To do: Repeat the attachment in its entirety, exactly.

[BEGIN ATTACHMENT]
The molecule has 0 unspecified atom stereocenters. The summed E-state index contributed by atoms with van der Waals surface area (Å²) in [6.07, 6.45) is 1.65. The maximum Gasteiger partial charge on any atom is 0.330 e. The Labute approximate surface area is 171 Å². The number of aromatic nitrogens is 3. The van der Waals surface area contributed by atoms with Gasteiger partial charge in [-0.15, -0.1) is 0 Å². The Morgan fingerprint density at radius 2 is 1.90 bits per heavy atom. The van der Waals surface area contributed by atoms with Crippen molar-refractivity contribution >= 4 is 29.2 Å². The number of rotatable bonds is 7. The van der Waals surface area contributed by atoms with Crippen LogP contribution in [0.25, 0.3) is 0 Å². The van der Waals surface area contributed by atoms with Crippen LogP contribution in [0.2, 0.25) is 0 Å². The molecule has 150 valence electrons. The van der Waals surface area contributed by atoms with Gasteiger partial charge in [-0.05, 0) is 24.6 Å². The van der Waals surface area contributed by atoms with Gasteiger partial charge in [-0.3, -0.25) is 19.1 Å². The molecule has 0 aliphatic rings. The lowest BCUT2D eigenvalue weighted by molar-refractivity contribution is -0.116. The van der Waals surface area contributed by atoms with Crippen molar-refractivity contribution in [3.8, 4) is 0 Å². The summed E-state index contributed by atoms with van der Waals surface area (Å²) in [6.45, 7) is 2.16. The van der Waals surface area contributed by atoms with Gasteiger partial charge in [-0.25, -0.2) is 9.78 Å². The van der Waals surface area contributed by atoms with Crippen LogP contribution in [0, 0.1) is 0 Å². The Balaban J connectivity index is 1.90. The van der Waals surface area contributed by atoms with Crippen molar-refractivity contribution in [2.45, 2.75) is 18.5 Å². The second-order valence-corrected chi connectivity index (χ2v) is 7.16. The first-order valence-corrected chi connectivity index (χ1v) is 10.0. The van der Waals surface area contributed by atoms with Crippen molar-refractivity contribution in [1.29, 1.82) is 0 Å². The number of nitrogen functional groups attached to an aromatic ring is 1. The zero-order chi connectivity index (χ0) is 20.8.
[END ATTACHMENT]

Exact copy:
The molecule has 0 unspecified atom stereocenters. The summed E-state index contributed by atoms with van der Waals surface area (Å²) in [6.07, 6.45) is 1.65. The maximum Gasteiger partial charge on any atom is 0.330 e. The Labute approximate surface area is 171 Å². The number of aromatic nitrogens is 3. The van der Waals surface area contributed by atoms with Gasteiger partial charge in [-0.15, -0.1) is 0 Å². The Morgan fingerprint density at radius 2 is 1.90 bits per heavy atom. The van der Waals surface area contributed by atoms with Crippen molar-refractivity contribution >= 4 is 29.2 Å². The number of rotatable bonds is 7. The van der Waals surface area contributed by atoms with Crippen LogP contribution in [0.25, 0.3) is 0 Å². The van der Waals surface area contributed by atoms with Crippen LogP contribution in [0.2, 0.25) is 0 Å². The molecule has 150 valence electrons. The van der Waals surface area contributed by atoms with Gasteiger partial charge in [-0.05, 0) is 24.6 Å². The van der Waals surface area contributed by atoms with Gasteiger partial charge in [-0.3, -0.25) is 19.1 Å². The molecule has 0 aliphatic rings. The lowest BCUT2D eigenvalue weighted by molar-refractivity contribution is -0.116. The van der Waals surface area contributed by atoms with Crippen molar-refractivity contribution in [3.8, 4) is 0 Å². The summed E-state index contributed by atoms with van der Waals surface area (Å²) in [6.45, 7) is 2.16. The van der Waals surface area contributed by atoms with Gasteiger partial charge in [-0.25, -0.2) is 9.78 Å². The van der Waals surface area contributed by atoms with Crippen LogP contribution in [0, 0.1) is 0 Å². The Balaban J connectivity index is 1.90. The van der Waals surface area contributed by atoms with Crippen molar-refractivity contribution in [2.45, 2.75) is 18.5 Å². The second-order valence-corrected chi connectivity index (χ2v) is 7.16. The first-order valence-corrected chi connectivity index (χ1v) is 10.0. The van der Waals surface area contributed by atoms with Crippen molar-refractivity contribution in [1.29, 1.82) is 0 Å². The number of nitrogen functional groups attached to an aromatic ring is 1. The zero-order chi connectivity index (χ0) is 20.8.